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Internal view of the tunnel Tunnels

A one-seat trip from Queens and Long Island to Grand Central Station

Long Island Rail Road's East Side Access project is designed to alleviate congestion and offer easier access to Manhattan.

Car travel will be reduced by an estimated 500,000 miles per day, reducing air pollution and the emission of greenhouse gases.

Construction underground

East Side Access


The Long Island Rail Road (LIRR) is the biggest commuter railroad system in the country, connecting commuters from Penn Station in Manhattan to Montauk, more than a hundred miles away at the eastern tip of Long Island.

But with 272,000 passengers every 24 hours, the system is straining its boundaries. Overcrowding is common on the LIRR, and nearly half of the riders who end their journey at Penn Station must walk a considerable distance or take another form of transportation to get to work.

The LIRR East Side Access project is designed to alleviate congestion and offer easier access to Manhattan by creating a railway link between Queens and Grand Central Terminal.

As tunnel consultant to the Program Management team, Mott MacDonald provides essential tunneling expertise, including design review and expert advice on tunnel design and construction:

  • Tunnel lining
  • Ventilation systems
  • Fire/life safety issues
  • Assessment of tunneling methods

The technical difficulties are daunting. New rail lines will run from the Harold Interlocking yard in Queens, already the busiest railroad interchange in the country. Tunnel portals under the Sunnyside Rail Yard will connect to the partially completed 63rd Street tunnel, which runs under the East River. The existing tunnel will be extended about one mile through glacial tills and fill, with boulders and high groundwater levels expected.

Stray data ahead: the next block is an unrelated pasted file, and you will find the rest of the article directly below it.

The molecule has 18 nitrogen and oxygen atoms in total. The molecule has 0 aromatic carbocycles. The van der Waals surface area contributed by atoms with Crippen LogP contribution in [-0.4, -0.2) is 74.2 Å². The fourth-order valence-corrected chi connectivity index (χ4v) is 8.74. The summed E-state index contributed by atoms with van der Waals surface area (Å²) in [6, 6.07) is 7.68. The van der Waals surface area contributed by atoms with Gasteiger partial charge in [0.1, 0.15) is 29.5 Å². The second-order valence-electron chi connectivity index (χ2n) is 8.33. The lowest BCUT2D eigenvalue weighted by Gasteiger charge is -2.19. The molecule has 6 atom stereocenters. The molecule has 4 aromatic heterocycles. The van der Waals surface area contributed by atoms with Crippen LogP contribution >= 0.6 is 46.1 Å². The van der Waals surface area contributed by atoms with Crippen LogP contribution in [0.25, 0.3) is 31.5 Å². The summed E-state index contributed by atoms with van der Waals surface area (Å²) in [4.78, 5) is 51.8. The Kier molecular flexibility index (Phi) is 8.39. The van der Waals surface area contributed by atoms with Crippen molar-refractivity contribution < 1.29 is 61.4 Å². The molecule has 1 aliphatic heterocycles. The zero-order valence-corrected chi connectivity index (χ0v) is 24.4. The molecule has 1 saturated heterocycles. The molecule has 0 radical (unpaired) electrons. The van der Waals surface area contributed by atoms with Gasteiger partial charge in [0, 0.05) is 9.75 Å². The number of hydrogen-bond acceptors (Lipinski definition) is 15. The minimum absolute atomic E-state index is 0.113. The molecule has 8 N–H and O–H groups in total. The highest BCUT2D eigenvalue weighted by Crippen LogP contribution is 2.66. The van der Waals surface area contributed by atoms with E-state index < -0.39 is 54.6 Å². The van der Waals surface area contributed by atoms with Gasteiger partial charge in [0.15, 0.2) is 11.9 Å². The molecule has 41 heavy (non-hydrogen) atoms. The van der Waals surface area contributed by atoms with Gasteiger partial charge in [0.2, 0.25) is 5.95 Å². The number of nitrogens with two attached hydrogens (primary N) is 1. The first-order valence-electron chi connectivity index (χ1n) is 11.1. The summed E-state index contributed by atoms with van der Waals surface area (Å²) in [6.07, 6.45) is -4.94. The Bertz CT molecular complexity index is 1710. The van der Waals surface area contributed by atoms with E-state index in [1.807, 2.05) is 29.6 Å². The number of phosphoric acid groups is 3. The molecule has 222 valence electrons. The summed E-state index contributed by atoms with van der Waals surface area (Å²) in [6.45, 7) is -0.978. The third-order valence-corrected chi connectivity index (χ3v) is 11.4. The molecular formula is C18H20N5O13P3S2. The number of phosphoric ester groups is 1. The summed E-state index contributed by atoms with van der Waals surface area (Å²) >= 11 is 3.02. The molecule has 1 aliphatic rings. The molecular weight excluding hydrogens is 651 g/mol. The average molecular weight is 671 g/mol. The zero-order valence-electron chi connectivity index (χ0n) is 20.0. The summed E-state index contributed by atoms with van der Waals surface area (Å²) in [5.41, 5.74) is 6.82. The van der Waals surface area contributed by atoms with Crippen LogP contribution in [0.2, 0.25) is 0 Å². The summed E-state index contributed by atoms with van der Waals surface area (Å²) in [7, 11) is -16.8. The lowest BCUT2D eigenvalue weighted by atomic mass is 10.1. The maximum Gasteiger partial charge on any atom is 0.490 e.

On the Manhattan side, twin tunnels are being driven under Park Avenue, through hard micaceous schist that is subject to rock bursts (popping). Abrasive conditions and very hard intrusions make the job tougher.

In all, about 7 miles (11 kilometers) of new tunnel will be driven beneath Queens and Manhattan. The diameter of each tunnel is about 22 feet (6.7 meters) with some tunnels circular and others arched. About 17,500 feet or more than three miles (5.3 kilometers) of previously constructed tunnels will also be rehabilitated as part of this enormous project.

Special tunnel boring machines are needed to handle the soft ground in Queens, with precast concrete segments installed as the machine advances. In Manhattan, two customized TBMs bore through the hard Manhattan schist, with steel rings and other rock supports installed so that mining can continue without interruption.

Finally, two caverns are being mined under Grand Central Terminal to create a second major terminal consistent with the classic architecture of Grand Central. This will be the biggest passenger terminal to be built in the US since the 1930s. Each of eight platform tracks will accommodate 12-car LIRR trains.


The East Side Access project is expected to be completed in 2019. When it is open to the public, it will ease crowding at Penn Station by diverting about half the LIRR commuters to Grand Central.

Commuters from Queens and Long Island will shorten their commutes by 30 to 40 minutes a day. Car travel will be reduced by an estimated 500,000 miles per day, reducing air pollution and the emission of greenhouse gases.

In addition to thousands of construction jobs, the project is expected to have positive and long-lasting economic benefits. An easier, more pleasant commute, coupled with easier access to midtown Manhattan, will support business growth in Manhattan and the greater New York City area.

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